Business processes are important. Staff train on them. They keep quality consistent. They direct your resources, guiding your work force. So you have to understand them.
But how well do you have to understand them? The answer is different for every company.
Business Process Management (BPM) is a multibillion-dollar industry. It’s also a heavy lift. How much time and money do you want to spend analyzing, mapping and modeling processes?
As business consultant Dale Albrecht says in Forbes, you don’t want to under- or overinvest in processes. But when it comes to clumsy or broken processes, some troubleshooting you simply can’t afford NOT to do:
Identify Painful Processes
Everybody has imperfect processes. You may not even know what’s wrong, but you know things could be done better, faster, smarter.
Name that problematic process. Is it a standard business function like “client onboarding”? Or is it “That thing Bob does to populate that spreadsheet”?
Summarize the process. What are the parameters of the process, the start and end points? What are its outputs? How important are they to the operation?
Once you determine a process needs to be saved — and is worth saving — that’s where someone like me comes in.
Document the Process (aka Understand the “As Is”)
My job is to help you fully understand your problematic process as it currently exists, and collaboratively develop a much-improved alternative. This entails identifying all the resources needed to execute the process (inputs), documenting the steps currently performed, in what order, and by whom, and validating the purpose, necessity and extent of desired output.
How do we do it? There are many discovery methods: work groups, interviews, observation. You always hear how important it is to have “the right people at the table.” I absolutely agree, but for my money, one-on-one interactions consistently deliver the most valuable insights.
Shadowing is one of my favorite fact-finding tactics. Sitting right there, alongside an employee at their workstation, allows you to really dig into the what’s and why’s of the process. Outputs that seem mystifying when you’re viewing them after the fact all start to make sense.
“Why is this random piece of information always in this unrelated field?” Oh! Because Bob needs that data, but there’s no proper place to put it, and he doesn’t have the authority to change the name of this field. If the person I’m shadowing doesn’t know the “why,” I track down someone who does.
The final documentation can be presented in any format that makes sense to you. A process diagram built in Microsoft Visio provides helpful visuals for understanding exactly who is doing what when. You can put the old and new process diagrams side by side and see the efficiencies to be gained.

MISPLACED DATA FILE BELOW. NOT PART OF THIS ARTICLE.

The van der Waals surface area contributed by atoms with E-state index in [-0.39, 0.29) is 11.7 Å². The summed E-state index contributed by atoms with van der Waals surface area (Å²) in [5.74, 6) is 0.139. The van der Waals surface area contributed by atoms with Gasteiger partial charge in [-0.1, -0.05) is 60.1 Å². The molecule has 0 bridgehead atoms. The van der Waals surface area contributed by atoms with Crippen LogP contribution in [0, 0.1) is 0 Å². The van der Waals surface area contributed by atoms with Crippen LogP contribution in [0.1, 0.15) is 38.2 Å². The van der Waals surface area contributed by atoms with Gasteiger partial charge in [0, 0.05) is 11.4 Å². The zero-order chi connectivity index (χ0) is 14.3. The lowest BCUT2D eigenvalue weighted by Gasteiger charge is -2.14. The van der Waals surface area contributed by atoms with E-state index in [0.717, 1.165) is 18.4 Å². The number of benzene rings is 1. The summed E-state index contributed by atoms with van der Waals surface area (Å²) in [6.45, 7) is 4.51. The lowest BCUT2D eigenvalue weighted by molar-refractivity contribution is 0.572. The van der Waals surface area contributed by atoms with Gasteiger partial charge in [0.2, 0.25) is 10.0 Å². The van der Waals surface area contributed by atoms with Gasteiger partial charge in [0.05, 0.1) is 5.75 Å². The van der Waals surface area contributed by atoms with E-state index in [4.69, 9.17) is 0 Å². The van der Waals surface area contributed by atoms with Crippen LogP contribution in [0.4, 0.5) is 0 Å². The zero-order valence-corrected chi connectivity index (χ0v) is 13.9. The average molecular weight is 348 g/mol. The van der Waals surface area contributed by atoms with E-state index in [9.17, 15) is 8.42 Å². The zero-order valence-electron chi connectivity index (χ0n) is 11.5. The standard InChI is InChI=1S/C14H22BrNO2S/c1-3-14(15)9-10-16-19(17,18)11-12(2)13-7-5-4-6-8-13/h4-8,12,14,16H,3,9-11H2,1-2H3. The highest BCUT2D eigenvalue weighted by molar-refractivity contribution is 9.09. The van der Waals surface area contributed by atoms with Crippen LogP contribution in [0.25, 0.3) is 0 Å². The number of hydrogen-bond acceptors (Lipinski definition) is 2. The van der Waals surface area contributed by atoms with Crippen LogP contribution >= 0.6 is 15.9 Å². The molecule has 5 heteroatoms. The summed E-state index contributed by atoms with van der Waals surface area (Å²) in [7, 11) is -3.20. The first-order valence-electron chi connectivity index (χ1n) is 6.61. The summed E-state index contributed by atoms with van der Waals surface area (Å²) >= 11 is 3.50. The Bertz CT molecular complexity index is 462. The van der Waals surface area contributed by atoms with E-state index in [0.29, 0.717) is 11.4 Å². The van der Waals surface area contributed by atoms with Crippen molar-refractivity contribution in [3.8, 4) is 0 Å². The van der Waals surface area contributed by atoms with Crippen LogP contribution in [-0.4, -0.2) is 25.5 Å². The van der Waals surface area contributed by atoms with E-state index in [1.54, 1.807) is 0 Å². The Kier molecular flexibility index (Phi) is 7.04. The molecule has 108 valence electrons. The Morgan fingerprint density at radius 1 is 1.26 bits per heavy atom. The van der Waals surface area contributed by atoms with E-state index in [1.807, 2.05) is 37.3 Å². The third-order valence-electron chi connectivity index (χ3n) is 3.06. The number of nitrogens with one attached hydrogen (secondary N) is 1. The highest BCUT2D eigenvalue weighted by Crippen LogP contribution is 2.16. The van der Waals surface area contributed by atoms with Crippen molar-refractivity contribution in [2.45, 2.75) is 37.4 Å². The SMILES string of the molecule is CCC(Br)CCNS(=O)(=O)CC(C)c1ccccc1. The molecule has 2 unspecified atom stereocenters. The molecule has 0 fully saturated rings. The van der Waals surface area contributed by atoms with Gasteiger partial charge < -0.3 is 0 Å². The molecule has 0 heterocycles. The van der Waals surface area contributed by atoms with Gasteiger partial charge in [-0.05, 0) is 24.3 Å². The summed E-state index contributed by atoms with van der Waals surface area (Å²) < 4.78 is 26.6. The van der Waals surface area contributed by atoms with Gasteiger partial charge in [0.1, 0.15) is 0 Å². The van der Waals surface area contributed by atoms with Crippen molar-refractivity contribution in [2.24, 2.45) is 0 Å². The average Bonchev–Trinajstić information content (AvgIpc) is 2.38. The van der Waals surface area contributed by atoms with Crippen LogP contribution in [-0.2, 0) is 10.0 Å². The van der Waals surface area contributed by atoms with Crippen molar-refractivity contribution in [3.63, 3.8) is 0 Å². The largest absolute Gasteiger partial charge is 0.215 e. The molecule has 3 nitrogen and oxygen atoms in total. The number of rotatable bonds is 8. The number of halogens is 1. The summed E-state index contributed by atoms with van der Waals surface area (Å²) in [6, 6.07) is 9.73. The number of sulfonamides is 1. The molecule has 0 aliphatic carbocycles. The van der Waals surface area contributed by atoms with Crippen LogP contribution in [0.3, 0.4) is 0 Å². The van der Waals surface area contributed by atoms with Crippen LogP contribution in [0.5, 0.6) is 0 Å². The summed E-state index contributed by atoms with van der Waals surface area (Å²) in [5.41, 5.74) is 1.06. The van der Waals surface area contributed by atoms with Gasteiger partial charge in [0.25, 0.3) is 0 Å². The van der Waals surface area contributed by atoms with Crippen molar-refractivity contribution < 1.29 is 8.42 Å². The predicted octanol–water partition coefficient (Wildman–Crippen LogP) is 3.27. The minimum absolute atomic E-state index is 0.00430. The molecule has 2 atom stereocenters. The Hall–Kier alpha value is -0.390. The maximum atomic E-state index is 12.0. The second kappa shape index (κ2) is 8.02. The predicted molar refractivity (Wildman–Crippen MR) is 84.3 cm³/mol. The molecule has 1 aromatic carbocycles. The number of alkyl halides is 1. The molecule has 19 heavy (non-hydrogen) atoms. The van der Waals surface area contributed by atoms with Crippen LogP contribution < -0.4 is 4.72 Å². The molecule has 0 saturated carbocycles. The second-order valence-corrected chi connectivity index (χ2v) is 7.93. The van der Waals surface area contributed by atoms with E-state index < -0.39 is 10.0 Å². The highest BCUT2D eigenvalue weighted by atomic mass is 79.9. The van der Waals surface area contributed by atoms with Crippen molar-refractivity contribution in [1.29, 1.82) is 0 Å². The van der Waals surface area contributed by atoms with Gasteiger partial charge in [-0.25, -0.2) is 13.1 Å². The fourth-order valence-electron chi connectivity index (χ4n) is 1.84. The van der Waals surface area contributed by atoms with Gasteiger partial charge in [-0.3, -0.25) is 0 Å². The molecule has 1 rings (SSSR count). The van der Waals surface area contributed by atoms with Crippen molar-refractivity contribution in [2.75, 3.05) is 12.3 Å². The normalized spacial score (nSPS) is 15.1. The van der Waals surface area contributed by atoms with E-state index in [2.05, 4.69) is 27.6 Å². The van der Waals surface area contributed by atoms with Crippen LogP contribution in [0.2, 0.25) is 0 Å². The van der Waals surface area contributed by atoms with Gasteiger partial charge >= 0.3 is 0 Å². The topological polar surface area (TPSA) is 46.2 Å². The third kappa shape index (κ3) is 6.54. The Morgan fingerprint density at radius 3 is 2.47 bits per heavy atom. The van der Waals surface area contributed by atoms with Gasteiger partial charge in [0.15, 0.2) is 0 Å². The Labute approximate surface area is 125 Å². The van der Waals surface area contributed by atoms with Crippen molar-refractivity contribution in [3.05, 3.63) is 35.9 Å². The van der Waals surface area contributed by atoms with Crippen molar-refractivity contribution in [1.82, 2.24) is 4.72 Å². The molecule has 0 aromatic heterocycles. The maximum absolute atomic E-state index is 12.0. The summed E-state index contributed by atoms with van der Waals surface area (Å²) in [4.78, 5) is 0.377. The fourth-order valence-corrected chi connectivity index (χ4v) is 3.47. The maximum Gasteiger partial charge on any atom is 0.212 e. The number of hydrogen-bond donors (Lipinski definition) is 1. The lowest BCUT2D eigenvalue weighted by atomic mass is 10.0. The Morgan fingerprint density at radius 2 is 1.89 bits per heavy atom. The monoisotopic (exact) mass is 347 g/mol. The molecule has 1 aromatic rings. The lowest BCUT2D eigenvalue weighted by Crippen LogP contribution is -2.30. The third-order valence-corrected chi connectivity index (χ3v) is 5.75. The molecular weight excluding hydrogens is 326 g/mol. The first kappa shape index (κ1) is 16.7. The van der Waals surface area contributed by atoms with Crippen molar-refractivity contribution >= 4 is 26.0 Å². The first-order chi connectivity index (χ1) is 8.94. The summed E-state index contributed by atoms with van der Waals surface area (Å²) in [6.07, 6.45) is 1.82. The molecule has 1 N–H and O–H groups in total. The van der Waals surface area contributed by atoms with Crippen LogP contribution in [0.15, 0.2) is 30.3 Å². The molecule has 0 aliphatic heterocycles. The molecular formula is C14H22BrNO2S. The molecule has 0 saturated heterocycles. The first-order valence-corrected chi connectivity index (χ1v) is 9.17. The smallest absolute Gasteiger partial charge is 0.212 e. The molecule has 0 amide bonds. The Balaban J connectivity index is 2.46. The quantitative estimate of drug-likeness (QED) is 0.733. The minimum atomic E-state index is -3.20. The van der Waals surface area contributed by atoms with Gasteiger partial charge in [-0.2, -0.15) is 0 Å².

Design a Better Way (aka Envision the “To Be”)
Throughout the process documentation journey, I watch for ways the process might be performed better. Can we cut steps? Reduce manual inputs? Combine? Simplify? Streamline? I even capture physical resources currently employed outside the digital platform (think Post-it notes and document flags) and explore ways to replicate their utility within a new, improved process.
Once we’ve improved your process on paper, it’s time to consider how best to automate its components. A wealth of tools and approaches are available to help, everything from Microsoft Flow to robotic process automation. This universe of potential tech solutions can seem overwhelming. Fortunately, thorough process documentation brings clarity and order that helps experienced automation engineers chart a clear path.
Gartner just bestowed a name upon this exercise of selecting, combining and coordinating automation offerings. They’re calling it hyperautomation, and they’ve named it one of 2020’s top ten strategic technology trends.
Reap the Rewards
Your processes don’t have to be problematic. Your organization can work smarter. Indeed, productivity breakthroughs are waiting to happen. All you need to do is identify where it hurts. The road to improvement starts there. Then, bring us in for an outsider’s perspective!
Justin Dubreuil has been solving business problems since he was 13. His mom managed a medical office where Justin helped the good doctor build an IT network and install workstations in each exam room. “I’ve always had an innate sense for what a business needs, and if it isn’t obvious, I’m driven to figure it out.” That’s probably why his older brother was successful in persuading Justin to switch his major from environmental science (park ranger career track) to business management.
As a business analyst, Justin has painstakingly documented and optimized countless processes across several industries. His affinity for working with health care providers continues. In the national push for electronic health record adoption, he helped a thousand different Maryland providers achieve “meaningful use.”
When he’s not reengineering business processes, Justin unwinds by rising to any and every cooking challenge presented. He’s known statewide for his ribs, smoked pork and pit beef, coming in top ten in the Maryland State BBQ Bash this year. On the weekends, he gets to fulfill his park ranger dream, enjoying the great outdoors with his wife of 10 years, their 8-year-old son, two-year-old daughter, two black labs and trusty old English bulldog.